Truth in advertising: frozen dessert

Nathaniel Christopher 2 Comments

Recently Housemate came home with a big smile on his face. “Ice cream sandwiches were on sale at Safeway for only $1.99!” he exclaims.

I don’t even need to turn around and look at what he bought to know that it’s just too good to be true. Heavily discounted “ice cream” is always a bad sign.

“Yeah, look at the box before you get excited,” I say without turning away from my computer.

“Oh crap!” he says. “It’s expired!”

“Look closer at the box!” I tell him knowing that he routinely buys frozen dessert that he assumes is ice cream.

“Oh! Frozen dessert! I’m sorry – I’ll buy some real ice cream next time,” he promises.

Here is what he bought:

Lucerne Frozen Dessert Sandwiches
Lucerne Frozen Dessert Sandwiches

According to Dairy Farmers of Canada frozen desserts are made with oils such as coconut oil or palm kernel while ice cream is made with milk and milk ingredients such as cream, milk powder, and whey powder. I wrote a complaint to Breyer’s about this before and this was their response. I don’t like frozen dessert – I think it tastes awful.

And this is what the real ice cream sandwiches look like:

Lucerne Ice Cream Sandwiches
Lucerne Ice Cream Sandwiches

When I looked at the box of the frozen dessert sandwiches I was astonished to see that Lucerne, Safeway’s in-store brand for dairy products, featured the words “frozen dessert” in the same stylized font as their ice cream sandwiches. This sort of honesty in product labelling is refreshing as ice cream manufacturers have a tendency to obscure the fact that some of their products are frozen dessert.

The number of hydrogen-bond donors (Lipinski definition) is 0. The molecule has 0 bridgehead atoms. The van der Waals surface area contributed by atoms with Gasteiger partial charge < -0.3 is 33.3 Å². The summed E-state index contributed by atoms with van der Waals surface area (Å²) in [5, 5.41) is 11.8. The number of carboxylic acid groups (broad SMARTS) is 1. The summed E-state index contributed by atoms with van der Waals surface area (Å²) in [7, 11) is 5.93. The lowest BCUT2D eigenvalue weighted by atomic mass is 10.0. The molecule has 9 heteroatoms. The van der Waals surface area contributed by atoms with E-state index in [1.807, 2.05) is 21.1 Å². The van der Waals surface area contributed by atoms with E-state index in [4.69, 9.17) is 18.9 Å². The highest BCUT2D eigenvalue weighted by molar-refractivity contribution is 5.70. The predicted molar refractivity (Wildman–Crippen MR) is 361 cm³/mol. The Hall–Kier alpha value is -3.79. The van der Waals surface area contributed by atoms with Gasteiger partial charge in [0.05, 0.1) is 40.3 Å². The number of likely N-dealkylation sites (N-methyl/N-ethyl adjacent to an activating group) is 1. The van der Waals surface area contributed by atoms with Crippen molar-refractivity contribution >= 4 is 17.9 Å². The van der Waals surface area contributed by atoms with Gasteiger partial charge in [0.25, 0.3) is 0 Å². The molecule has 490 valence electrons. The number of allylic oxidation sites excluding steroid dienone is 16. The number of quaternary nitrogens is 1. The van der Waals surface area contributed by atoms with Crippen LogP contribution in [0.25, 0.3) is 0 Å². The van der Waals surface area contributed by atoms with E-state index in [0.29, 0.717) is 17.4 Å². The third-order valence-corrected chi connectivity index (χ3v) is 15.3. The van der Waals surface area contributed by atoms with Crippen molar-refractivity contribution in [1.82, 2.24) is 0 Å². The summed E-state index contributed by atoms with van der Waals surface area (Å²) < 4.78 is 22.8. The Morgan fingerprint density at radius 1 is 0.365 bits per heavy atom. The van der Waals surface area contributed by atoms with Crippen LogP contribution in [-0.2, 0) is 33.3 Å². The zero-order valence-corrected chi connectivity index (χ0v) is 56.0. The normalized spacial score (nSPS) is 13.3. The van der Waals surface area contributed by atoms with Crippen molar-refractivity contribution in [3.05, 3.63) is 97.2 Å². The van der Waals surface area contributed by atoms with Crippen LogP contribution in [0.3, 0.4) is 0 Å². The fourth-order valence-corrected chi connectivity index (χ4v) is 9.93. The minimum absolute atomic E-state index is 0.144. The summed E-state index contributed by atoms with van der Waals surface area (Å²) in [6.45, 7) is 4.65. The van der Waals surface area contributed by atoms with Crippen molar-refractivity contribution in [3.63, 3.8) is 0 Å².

This tub of Breyers frozen dessert is a perfect example:

Breyers frozen dessert
Breyers frozen dessert

“Rich and creamy” and “French Vanilla” are written in prominent text while “frozen dessert” is buried in the corner in the smallest text on the front of the tub. It’s easy to see how many shoppers might buy this product assuming that it is, in fact, ice cream. I detest this form of deceptive marketing and I believe hat Unilever (which owns Breyers) is doing this intentionally in an attempt to bilk consumers into buying their inferior product line, thus lowering our standards for dessert.

I always read the fine print to ensure that my ice cream is ice cream and I do appreciate that Lucerne has made this process so much easier. While it may not seem like a big deal I believe it’s a symbolic gesture that shows respect for the consumer.

And yes… Housemate is forever banned from purchasing any dessert for this house!

I am a resident of Burnaby, British Columbia, Canada who has blogged here for 20 years. I like to share my thoughts and feelings on my own online space. From 1998 until 2017 I worked as a journalist and I hope to use this website as an archive for all of my stories.


  1. It is a bit deceptive I will agree, but for a 1.99 just plug your NOSE and huck them down your gullet.
    Frozen desert in Sandwiches is some what tolerable.

    I typed KNOWS INSTEAD OF NOSE!! I wasn’t thinking when I was typing and your site will not let me delete my own comment.

  2. It is a bit deceptive I will agree, but for a 1.99 just plug your knows and huck them down your gullet.

    Frozen desert in Sandwiches is some what tolerable.

Leave a Comment

Your email address will not be published. Required fields are marked *